Boko Haram (the name means: Western education is sinful) has claimed responsibility for a series of bomb attacks in Nigeria claiming the lives of over 30 people so far. The first, and deadliest of the five, occurred at St. Theresa's Catholic Church in a suburb of the capital city of Abuja and resulted in 27 deaths. Due to fire and extensive damage to the church building, the death toll there is expected to rise. One witness to the St. Theresa's bombing saw a family of five perish in their car which was next to the explosion. One report has angry Christian youth preventing the removal of bodies, demanding President Goodluck John see the devastation personally first.
Boko Haram is a violent Islamist group loosely modeled on the Taliban and calls for a strict Islamic state in Nigeria. They have primarily targeted security forces and state institutions but last year claimed responsibility for a series of Christmas Eve bombings targeting churches. They regard Christians as well as Muslims who don't follow their brand of Islamic ideology as infidels. The group claims members have traveled to both Somalia and Chad for training.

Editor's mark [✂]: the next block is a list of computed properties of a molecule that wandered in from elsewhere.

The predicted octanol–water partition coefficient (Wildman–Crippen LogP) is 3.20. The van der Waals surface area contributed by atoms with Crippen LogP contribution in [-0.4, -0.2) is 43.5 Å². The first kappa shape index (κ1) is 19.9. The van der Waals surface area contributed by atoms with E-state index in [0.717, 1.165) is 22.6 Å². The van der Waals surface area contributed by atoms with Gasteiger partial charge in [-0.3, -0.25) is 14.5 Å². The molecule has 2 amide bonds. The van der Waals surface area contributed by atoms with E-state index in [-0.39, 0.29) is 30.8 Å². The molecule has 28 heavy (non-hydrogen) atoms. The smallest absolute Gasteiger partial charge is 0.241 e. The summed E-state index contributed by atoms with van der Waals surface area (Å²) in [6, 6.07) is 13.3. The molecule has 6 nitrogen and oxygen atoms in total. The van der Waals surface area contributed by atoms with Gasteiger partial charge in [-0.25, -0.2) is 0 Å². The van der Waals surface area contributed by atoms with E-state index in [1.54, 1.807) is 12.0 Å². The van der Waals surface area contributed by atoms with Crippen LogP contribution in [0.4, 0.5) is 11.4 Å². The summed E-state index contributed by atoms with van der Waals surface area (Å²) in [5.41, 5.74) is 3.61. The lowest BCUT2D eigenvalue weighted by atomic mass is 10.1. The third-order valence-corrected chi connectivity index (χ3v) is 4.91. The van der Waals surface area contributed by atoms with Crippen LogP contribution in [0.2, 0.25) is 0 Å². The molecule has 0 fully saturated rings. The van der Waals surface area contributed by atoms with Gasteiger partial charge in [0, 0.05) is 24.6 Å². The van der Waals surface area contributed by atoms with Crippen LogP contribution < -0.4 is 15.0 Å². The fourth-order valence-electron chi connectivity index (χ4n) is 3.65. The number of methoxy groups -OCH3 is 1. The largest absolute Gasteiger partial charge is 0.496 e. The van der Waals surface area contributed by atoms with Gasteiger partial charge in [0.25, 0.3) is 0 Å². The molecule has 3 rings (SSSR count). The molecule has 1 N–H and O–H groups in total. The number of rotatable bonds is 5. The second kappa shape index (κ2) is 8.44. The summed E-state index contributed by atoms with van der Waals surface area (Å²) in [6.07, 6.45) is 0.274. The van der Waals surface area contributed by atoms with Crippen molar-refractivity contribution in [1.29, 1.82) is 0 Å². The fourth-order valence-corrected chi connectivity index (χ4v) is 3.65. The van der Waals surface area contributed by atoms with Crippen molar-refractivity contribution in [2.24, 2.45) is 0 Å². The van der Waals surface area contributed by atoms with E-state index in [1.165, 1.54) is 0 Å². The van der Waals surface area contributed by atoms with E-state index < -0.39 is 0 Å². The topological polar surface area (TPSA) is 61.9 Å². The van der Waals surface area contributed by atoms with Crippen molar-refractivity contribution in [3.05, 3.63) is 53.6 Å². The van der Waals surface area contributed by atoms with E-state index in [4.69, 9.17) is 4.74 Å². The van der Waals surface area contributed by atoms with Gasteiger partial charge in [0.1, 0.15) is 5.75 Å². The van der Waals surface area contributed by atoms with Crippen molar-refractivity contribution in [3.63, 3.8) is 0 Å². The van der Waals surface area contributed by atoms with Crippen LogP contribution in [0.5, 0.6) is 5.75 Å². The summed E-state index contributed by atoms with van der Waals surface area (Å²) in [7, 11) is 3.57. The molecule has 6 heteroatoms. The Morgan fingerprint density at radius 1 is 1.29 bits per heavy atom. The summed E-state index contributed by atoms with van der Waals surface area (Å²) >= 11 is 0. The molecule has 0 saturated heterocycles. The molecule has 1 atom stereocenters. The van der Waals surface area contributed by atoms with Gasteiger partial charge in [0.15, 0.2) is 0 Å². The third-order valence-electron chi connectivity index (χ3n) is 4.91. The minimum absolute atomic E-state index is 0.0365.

The bombings are a shocking reminder that Mark Steyn's Christmas Eve column, Silent Night, was more than necessary. As Steyn reminds us, the persecution of Christians is one of the most unreported stories in what used to be known as Christendom. The practice of silence not only occurs among the media, but Christian leaders as well. We can't let this be the last word (from Steyn's article):
Nearly 17 years go, I was privileged to make a short-term trip to visit with Christians in Ukraine. Back then we were told that Christians in the areas formerly controlled by the Soviet Union believed we in our material comfort had forgotten them and they were praying for our persecution so that we would be reminded. Still today, Christians around the world hear our silence almost as loudly as the beatings, the imprisonments and the bomb blasts.
Don't let another silent night, another silent year pass. Get informed, write letters and donate to the cause of religious liberty. Here are three organizations you can begin supporting today:
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